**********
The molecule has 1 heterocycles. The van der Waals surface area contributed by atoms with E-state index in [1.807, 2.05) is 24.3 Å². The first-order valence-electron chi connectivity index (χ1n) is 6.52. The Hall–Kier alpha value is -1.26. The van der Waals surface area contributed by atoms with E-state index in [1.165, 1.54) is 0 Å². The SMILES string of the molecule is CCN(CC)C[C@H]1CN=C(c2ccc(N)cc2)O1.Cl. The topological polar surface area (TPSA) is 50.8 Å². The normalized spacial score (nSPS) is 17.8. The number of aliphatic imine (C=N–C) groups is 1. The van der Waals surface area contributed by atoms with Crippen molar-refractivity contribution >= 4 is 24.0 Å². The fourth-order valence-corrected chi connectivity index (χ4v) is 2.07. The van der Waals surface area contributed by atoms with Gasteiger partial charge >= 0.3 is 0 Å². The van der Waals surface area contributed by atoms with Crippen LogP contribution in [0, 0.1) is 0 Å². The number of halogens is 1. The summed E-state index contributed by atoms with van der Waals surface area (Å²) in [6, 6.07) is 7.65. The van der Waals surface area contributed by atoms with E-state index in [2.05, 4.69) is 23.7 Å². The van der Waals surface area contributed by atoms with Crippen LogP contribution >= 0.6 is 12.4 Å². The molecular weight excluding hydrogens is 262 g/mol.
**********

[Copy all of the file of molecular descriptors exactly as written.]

The molecule has 1 heterocycles. The van der Waals surface area contributed by atoms with E-state index in [1.807, 2.05) is 24.3 Å². The first-order valence-electron chi connectivity index (χ1n) is 6.52. The Hall–Kier alpha value is -1.26. The van der Waals surface area contributed by atoms with E-state index in [1.165, 1.54) is 0 Å². The SMILES string of the molecule is CCN(CC)C[C@H]1CN=C(c2ccc(N)cc2)O1.Cl. The topological polar surface area (TPSA) is 50.8 Å². The normalized spacial score (nSPS) is 17.8. The number of aliphatic imine (C=N–C) groups is 1. The van der Waals surface area contributed by atoms with Crippen molar-refractivity contribution >= 4 is 24.0 Å². The fourth-order valence-corrected chi connectivity index (χ4v) is 2.07. The van der Waals surface area contributed by atoms with Gasteiger partial charge >= 0.3 is 0 Å². The van der Waals surface area contributed by atoms with Crippen LogP contribution in [0, 0.1) is 0 Å². The number of halogens is 1. The summed E-state index contributed by atoms with van der Waals surface area (Å²) in [6, 6.07) is 7.65. The van der Waals surface area contributed by atoms with E-state index in [2.05, 4.69) is 23.7 Å². The van der Waals surface area contributed by atoms with Crippen LogP contribution >= 0.6 is 12.4 Å². The molecular weight excluding hydrogens is 262 g/mol.